Anchor Dairy’s Christmas campaign encourages giving over buying

NZ agency Pead leads creative and PR for the dairy giant.

Anchor Dairy’s Christmas campaign encourages giving over buying

Homegrown dairy brand Anchor has ditched a glossy ad for a Christmas appeal to benefit New Zealand Food Network. Covid has exacerbated hunger in the country, and research estimates that one in five Kiwis risk going hungry this Christmas. The appeal aims to feed 15,000 mouths.

In new creative work from indie agency Pead, the classic Chirstmas poem 'Twas the night before Chrismas' which swapped out the fairy-tale narrative for a story about food poverty and distribution for New Zealanders.

The campaign includes a PR and media relations strategy; influencer engagement; media spend across online, social and radio; in-store presence and POS; significant internal communications support from Fonterra; and an 'on-ground' activation from December 21st that will see Anchor branded lorries distribute food parcels across the country.

Food hampers created for the appeal will include items to create a delicious, balanced Christmas spread for a family of four, including a ham, fresh vegetables and fruit, Weet-Bix, fresh milk and cream, cheese, custard and cream, and some sweet treats. The hampers will be delivered to charities across the country.

Donations made by New Zealanders to the appeal will go directly to New Zealand Food Network to help fund the food sourcing, creation, and distribution of its food hampers. Anchor has donated NZ$100,000 retail value in dairy products including milk, cream, custard, cheese and butter to kickstart the appeal and is encouraging fellow Kiwis to support the charity in its endeavour.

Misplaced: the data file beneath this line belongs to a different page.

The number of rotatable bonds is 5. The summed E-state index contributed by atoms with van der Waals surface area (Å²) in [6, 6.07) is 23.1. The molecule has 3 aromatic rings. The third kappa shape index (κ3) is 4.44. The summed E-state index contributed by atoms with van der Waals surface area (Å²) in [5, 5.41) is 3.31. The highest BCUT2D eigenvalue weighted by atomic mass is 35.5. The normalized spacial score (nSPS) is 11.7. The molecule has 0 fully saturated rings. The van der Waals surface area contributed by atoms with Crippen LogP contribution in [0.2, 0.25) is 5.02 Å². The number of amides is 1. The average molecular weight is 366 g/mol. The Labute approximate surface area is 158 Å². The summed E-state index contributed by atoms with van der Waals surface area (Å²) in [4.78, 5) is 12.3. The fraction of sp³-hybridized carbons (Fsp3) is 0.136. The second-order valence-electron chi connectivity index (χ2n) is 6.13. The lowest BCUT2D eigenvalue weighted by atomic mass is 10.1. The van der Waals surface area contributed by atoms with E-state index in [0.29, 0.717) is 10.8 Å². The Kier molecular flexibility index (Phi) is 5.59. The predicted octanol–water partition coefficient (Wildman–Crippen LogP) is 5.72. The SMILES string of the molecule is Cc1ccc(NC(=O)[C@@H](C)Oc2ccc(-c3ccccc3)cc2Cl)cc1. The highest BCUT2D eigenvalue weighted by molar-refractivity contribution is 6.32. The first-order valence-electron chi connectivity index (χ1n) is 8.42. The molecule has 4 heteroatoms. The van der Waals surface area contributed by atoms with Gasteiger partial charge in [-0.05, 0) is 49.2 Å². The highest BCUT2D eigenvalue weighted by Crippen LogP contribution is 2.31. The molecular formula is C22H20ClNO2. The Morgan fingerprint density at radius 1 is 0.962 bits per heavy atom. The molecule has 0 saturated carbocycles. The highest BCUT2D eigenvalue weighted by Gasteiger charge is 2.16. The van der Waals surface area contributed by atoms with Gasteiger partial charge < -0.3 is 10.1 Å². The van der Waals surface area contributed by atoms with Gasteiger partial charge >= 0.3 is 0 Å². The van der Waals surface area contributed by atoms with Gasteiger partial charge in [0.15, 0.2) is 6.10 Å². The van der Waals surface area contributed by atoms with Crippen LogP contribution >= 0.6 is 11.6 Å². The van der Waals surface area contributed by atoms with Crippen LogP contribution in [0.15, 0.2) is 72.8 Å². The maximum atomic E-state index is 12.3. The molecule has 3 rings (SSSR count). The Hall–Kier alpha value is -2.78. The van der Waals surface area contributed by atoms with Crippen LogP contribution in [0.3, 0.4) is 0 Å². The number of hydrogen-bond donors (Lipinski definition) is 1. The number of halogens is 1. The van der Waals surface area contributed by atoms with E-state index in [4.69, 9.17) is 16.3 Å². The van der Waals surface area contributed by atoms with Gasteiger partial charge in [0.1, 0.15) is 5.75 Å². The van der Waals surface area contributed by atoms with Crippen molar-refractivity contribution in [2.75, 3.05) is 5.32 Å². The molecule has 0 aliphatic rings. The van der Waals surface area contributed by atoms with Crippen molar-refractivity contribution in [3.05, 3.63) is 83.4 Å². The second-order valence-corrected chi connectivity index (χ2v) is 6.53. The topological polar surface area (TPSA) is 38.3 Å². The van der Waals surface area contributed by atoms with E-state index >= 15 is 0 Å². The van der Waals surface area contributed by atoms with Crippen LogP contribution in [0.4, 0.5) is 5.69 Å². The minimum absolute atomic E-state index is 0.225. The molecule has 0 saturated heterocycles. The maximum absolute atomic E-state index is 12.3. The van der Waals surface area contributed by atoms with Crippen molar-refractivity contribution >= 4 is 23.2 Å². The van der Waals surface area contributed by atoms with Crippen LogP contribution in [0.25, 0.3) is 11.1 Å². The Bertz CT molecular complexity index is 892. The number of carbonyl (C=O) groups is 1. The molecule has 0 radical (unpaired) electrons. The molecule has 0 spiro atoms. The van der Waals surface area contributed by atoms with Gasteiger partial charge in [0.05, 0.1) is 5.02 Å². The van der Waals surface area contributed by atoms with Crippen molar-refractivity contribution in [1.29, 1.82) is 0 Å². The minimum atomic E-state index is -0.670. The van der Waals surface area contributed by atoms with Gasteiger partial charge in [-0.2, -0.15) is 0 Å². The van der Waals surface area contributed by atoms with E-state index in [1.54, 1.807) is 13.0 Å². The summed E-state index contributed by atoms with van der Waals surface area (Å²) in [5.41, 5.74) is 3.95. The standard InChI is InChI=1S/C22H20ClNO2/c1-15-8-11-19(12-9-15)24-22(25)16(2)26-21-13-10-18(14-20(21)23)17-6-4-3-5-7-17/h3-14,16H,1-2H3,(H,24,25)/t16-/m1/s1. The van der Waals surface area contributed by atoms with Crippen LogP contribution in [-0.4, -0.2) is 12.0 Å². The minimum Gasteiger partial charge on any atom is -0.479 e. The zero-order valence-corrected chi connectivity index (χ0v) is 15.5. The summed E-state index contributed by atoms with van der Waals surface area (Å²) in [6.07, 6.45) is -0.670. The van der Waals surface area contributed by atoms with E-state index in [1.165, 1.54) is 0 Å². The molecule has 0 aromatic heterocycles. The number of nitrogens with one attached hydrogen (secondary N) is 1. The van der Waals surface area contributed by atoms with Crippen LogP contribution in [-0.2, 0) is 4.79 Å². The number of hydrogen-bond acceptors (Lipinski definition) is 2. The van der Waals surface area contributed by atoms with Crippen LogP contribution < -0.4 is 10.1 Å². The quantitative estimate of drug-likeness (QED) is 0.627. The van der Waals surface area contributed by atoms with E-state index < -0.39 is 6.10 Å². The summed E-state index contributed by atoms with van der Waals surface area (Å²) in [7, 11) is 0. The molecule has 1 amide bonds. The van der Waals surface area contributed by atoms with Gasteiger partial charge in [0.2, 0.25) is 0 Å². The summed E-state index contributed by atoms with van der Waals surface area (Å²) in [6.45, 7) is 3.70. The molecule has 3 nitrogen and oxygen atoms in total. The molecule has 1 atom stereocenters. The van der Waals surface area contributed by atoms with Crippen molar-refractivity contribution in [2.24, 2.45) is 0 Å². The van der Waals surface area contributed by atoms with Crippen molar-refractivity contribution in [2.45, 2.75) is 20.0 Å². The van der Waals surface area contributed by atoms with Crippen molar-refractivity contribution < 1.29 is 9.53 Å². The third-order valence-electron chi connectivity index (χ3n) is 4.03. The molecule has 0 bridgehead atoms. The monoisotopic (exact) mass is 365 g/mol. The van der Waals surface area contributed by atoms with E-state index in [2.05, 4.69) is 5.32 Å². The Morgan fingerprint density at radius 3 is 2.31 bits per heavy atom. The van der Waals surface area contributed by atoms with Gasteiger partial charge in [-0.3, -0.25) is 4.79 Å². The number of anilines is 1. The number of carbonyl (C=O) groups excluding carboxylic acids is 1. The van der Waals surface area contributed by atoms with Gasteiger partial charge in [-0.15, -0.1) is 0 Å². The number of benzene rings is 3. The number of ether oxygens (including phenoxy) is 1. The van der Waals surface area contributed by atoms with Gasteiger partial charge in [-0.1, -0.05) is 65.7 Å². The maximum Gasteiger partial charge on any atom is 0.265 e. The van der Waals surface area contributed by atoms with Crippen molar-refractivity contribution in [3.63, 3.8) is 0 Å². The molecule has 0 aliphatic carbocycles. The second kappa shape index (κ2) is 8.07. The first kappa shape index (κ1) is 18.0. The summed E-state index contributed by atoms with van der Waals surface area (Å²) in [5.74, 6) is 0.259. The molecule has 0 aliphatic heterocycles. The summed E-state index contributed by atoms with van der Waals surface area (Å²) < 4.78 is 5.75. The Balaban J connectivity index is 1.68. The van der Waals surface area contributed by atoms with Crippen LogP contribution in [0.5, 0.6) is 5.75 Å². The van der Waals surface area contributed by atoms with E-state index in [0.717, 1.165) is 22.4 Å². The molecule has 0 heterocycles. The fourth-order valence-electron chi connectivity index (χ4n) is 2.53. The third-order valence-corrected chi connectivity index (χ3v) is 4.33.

"When we were first briefed on developing a Christmas campaign for an iconic Kiwi brand like Anchor, we were ecstatic. Christmas marketing has delivered some of the most memorable brand moments – from John Lewis' 'Man on the Moon', through to New Zealand Post's 'Sweet Little Lies'," said Kelly Grindle, director of integrated strategy at Pead.

"We're particularly proud that a PR agency has been trusted with a campaign of this scale – and hope our unique perspective on delivering brand building work that delivers a tangible benefit to our community, is a winning formula."

Grindle added that for too long PR agencies have been pigeon-holed as a publicity service. "With this campaign, we were able to take a PR-led idea and amplify it across various marketing disciplines. We've produced campaign content, developed a media plan with MediaCom, integrated the idea into supermarkets and activated in our communities," he said.

More and more clients are turning to Pead for strategy, creative and end-to-end campaign development, according to Grindle.

"It's an approach that clients are buying into—if we are asked to act as a lead agency on a campaign or account, it helps embed 'talkability' at the heart of their campaigns, and ultimately drives cost efficiencies too," he said. "Traditional advertising agencies may be better at selling products, but traditional PR agencies are much better at telling stories."


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